Employment levels in May 2014 finally surpassed those at the start of the Great Recession in December 2007. Although this news seems positive, the health of the labor market depends not only on the number of jobs created but also the types of jobs created. The labor market’s slow recovery from the Great Recession has prompted a variety of explanations. One is the growing trend of “job polarization.” Economist David Autor and coauthors showed that, over the past 30 years, demand for high-skill (high-wage) workers and low-skill (low-wage) workers increased, while opportunities for middle-skill (middle-wage) workers declined. 1 The shift toward this U-shaped employment distribution is known as job polarization. Autor shows that job polarization predated the Great Recession and was reinforced rather than reversed during the Great Recession. Has the picture changed five years later? Recent data suggest that U.S. job polarization persists after the Great Recession.
U.S. Job Polarization Persists
S&P Case-Shiller Home Prices increased in July, with the 10-City composite and 20-city composite indices both ticking up 0.6% (not seasonally adjusted).
Year over year, the 20-City Composite is up 6.7%. This is a slower annual rate of growth than the 8.1% in June and the 13.6% rate in October 2013.
The national house price level is now roughly equal to where it stood in November 2004.
Of the 20 cities tracked in the index, Los Angeles has had the greatest increase in home prices since 2000, while Detroit has been the only city where prices have declined over the past 14 years.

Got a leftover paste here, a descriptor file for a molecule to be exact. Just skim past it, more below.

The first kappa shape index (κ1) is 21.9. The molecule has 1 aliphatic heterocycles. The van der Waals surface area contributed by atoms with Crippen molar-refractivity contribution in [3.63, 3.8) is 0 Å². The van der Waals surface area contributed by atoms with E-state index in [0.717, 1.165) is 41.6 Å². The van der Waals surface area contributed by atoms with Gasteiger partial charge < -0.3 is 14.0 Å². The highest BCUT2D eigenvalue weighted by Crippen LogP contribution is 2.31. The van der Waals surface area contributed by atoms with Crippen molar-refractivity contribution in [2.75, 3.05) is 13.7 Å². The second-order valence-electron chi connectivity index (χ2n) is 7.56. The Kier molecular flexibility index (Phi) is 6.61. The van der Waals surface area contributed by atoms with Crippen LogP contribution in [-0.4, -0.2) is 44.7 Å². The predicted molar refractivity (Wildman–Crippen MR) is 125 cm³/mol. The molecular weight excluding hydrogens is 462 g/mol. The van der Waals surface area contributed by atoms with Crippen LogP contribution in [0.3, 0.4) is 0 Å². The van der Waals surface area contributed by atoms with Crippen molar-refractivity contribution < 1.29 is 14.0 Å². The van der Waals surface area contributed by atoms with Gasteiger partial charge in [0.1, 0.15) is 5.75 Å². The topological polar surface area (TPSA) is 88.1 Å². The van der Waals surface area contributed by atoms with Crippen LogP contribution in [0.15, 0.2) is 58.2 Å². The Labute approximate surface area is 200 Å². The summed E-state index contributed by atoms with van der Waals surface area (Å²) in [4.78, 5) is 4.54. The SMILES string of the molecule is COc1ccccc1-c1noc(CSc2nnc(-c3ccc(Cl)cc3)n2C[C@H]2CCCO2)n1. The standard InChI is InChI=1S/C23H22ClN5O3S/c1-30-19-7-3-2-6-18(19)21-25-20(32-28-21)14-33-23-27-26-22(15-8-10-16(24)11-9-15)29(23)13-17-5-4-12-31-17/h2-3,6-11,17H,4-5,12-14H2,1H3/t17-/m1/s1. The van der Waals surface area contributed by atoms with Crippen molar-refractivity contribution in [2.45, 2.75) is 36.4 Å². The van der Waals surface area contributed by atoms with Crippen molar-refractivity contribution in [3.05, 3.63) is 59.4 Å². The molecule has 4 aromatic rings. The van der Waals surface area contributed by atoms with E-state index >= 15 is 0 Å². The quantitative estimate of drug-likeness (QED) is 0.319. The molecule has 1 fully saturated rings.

From a year ago, house prices have increased the most in Las Vegas, where they rose 12.8%. Cleveland has had the slowest rate of annual increase, rising only 0.9%.
Dallas and Denver are the only cities whose prices have increased beyond their pre-recession peak. Las Vegas remains the furthest below its peak.
The U.S.Federal Housing Finance Agency saw its national house prices increasing 0.1% in July (not seasonally adjusted), and increasing 4.4% from a year ago.
The FHFA HPI is calculated using home sales price information from mortgages either sold to or guaranteed by Fannie Mae and Freddie Mac.
The U.S. index is 6.4% below its April 2007 peak and is roughly the same as its July 2005 index level.
Of the 9 different geographic census divisions that FHFA tracks, house prices have increased the most year over year in the Pacific and increased the least in the Middle Atlantic.
In both the Case-Shiller index and the FHFA index house prices continue to increase, but the pace is slowing.
U.S. consumer confidence decreased to a reading of 86.0 (1985=100) in September, as published this morning by The Conference Board. This compares to a revised reading of 93.4 in August.
The Present Situation Index component decreased to 89.4 from 93.9, while the Expectations Index component decreased to 83.7 from 93.1.
Says Lynn Franco, Director of Economic Indicators at The Conference Board: “Consumer confidence retreated in September after four consecutive months of improvement. A less positive assessment of the current job market, most likely due to the recent softening in growth, was the sole reason for the decline in consumers’ assessment of present-day conditions. Looking ahead, consumers were less confident about the short-term outlook for the economy and labor market, and somewhat mixed regarding their future earnings potential. All told, consumers expect economic growth to ease in the months ahead.”
The U.S. consumer sentiment index, reported by the University of Michigan, increased to 84.6 in September from 82.5 in August.
The recent trend: